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A Vaccine That Lowers Cholesterol Could Help Prevent Heart Disease

A Vaccine That Lowers Cholesterol Could Help Prevent Heart Disease

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  • A cholesterol-lowering vaccine could turn out to be an effective and reliable alternative to statins
  • The vaccine known as AT04A reduced the total amount of cholesterol by 53%
  • AT04A enables the immune system to attack one of the body’s own proteins that increases cholesterol levels

A cholesterol-lowering vaccine that lowers the risk of heart disease has shown promising results in mice. Human trials of the cholesterol-lowering vaccine are underway at the Medical University of Vienna.

The vaccine is designed to stop fatty deposits from clogging the arteries. This study is the first to show that it is possible to immunize people against high levels of cholesterol and the narrowing of the arteries, which causes cardiovascular diseases.

The Need to Lower Cholesterol

High levels of low-density lipoprotein (LDL) or bad cholesterol can increase the risk of heart disease and stroke. Poor diet and lifestyle are some of the major factors that contribute to high cholesterol levels. Fat deposits in the heart and blood vessels are caused by atherosclerosis (build-up of plaque in the arteries).


A Vaccine That Lowers Cholesterol Could Help Prevent Heart Disease

Currently, drugs such as statins are used to lower LDL cholesterol. But statins have to be taken on a regular basis. These drugs can also cause adverse side effects in some people. Thus, the cholesterol-lowering vaccine AT04A, which targets the enzyme that increases LDL cholesterol levels could be a better approach.

AT04A - Cholesterol-Lowering Vaccine

An enzyme called PCSK9 (Proprotein convertase subtilisin/kexin type 9), plays a key role in increasing the levels of LDL cholesterol in the blood. LDL cholesterol is also known as the bad cholesterol as it increases the risk of heart disease and stroke.

The vaccine helps the body's immune system to attack PCSK9 enzyme and reduce the build-up of LDL cholesterol in the blood.

The cholesterol-lowering vaccine called AT04A was experimented in mice. The research team fed the mice with high-fat, Western-style food to increase cholesterol levels, which leads to the development of atherosclerosis. The AT04A vaccine was injected into the mice.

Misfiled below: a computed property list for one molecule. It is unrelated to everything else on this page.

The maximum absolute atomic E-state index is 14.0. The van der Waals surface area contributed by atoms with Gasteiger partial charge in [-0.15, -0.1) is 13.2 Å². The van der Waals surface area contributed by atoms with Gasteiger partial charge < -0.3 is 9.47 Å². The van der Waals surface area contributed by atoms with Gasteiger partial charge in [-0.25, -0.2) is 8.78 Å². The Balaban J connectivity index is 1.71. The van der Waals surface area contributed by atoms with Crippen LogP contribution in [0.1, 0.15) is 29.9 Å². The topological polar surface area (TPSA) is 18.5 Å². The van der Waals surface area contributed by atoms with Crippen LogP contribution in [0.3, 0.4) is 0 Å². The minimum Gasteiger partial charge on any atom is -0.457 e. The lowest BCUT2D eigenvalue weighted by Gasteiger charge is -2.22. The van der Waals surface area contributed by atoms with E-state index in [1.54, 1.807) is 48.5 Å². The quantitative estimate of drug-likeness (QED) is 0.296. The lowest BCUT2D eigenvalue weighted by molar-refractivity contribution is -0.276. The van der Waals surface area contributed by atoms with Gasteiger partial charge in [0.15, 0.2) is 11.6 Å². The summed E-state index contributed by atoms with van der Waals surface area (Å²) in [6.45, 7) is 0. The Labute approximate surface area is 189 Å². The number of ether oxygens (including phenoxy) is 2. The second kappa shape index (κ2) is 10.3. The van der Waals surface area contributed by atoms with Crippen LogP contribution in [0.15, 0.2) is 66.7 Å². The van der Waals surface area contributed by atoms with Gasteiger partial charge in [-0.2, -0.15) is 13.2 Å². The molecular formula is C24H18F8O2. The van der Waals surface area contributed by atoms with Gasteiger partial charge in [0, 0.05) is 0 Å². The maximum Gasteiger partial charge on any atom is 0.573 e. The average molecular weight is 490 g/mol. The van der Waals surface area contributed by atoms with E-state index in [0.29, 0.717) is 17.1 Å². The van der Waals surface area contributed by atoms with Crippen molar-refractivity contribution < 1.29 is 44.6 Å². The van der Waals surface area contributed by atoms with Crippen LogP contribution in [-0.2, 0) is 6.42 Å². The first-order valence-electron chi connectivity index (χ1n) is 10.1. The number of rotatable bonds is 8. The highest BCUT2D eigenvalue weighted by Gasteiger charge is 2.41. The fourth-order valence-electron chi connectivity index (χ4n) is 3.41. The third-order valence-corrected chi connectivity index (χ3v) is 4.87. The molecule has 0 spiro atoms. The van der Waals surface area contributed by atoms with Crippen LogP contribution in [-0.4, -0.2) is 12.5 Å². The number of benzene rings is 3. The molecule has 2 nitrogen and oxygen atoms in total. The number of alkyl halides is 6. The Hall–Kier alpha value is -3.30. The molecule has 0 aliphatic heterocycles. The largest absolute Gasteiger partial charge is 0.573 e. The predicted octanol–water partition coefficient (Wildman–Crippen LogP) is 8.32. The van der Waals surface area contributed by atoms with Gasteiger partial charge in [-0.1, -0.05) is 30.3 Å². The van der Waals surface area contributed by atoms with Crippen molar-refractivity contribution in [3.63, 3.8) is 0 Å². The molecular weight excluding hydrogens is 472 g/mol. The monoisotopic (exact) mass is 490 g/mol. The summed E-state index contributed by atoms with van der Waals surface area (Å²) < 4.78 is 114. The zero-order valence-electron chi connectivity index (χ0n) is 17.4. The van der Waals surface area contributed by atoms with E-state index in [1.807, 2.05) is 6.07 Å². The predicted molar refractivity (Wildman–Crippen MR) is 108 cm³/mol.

The findings showed that the AT04A cholesterol-lowering vaccine
  • Reduced the total amount of cholesterol by 53%
  • Reversed atherosclerotic damage to blood vessels by 64%
  • Reduced biological markers of blood vessel inflammation by 21-28%
The research team also found that the induced antibodies remained functional throughout the study period, and the concentrations were high at the end of the study.

The antibodies in the vaccine specifically targeted the enzyme PCSK9 and reduced the levels of cholesterol in a consistent and long-lasting way. The fatty deposits in the arteries and the arterial wall inflammation also reduced.

Dr Günther Staffler, chief technology officer at AFFiRis (the company that developed AT04A) and one of the authors of the study, said, "AT04A was able to induce antibodies that specifically targeted the enzyme PCSK9 throughout the study period in the circulation of the treated mice."

"The reduction in total cholesterol levels was significantly correlated with induced antibody concentration, proving that induced antibodies caused the reduction in cholesterol and also are ultimately responsible for the reduction of atherosclerosis development," said Dr. Staffler.

The AT04A vaccine could have a long-lasting effect because the concentrations of the antibodies remained high at the end of the study.

"If these findings translate successfully into humans, this could mean that, as the induced antibodies persist for months after a vaccination, we could develop a long-lasting therapy that, after the first vaccination, just needs an annual booster. This would result in an effective and more convenient treatment for patients, as well as higher patient compliance," said Dr Staffler.

How Does AT04A Vaccine Lower Cholesterol?

The PCSK9 protein, which is produced in the liver, locks on to LDL cholesterol receptors. This reduces their ability to get rid of LDL cholesterol from the blood. When the vaccine is injected, AT04A causes the body to produce antibodies that block the function of PSCK9. This increases the activity of the LDL cholesterol receptors.

AT04A is considered a vaccine due to the way in which it is administered. But the difference between a conventional vaccine and AT04A is that vaccines usually induce antibodies that are specific to bacterial and viral proteins which are foreign to the body. However, AT04A induces antibodies against a protein that is produced by the body. "This is an immunotherapeutic approach rather than a vaccine approach," said Dr. Staffler.

The findings of the study are published in the European Heart Journal.

In 2015, a phase I clinical trial of the cholesterol-lowering vaccine was started by a research team at the Department of Clinical Pharmacology, Medical University of Vienna, Austria. The trial that involves 72 healthy people to assess the safety and activity of the vaccine is expected to complete at the end of this year.

Reference :
  1. Christine Landlinger, Marianne G. Pouwer, Claudia Juno, José W.A. van der Hoorn, Elsbet J. Pieterman, J. Wouter Jukema, Guenther Staffler, Hans M.G. Princen, Gergana Galabova. The AT04A vaccine against proprotein convertase subtilisin/kexin type 9 reduces total cholesterol, vascular inflammation, and atherosclerosis in APOE*3Leiden.CETP mice. European Heart Journal, (2017); DOI: 10.1093/eurheartj/ehx260
Source: Medindia

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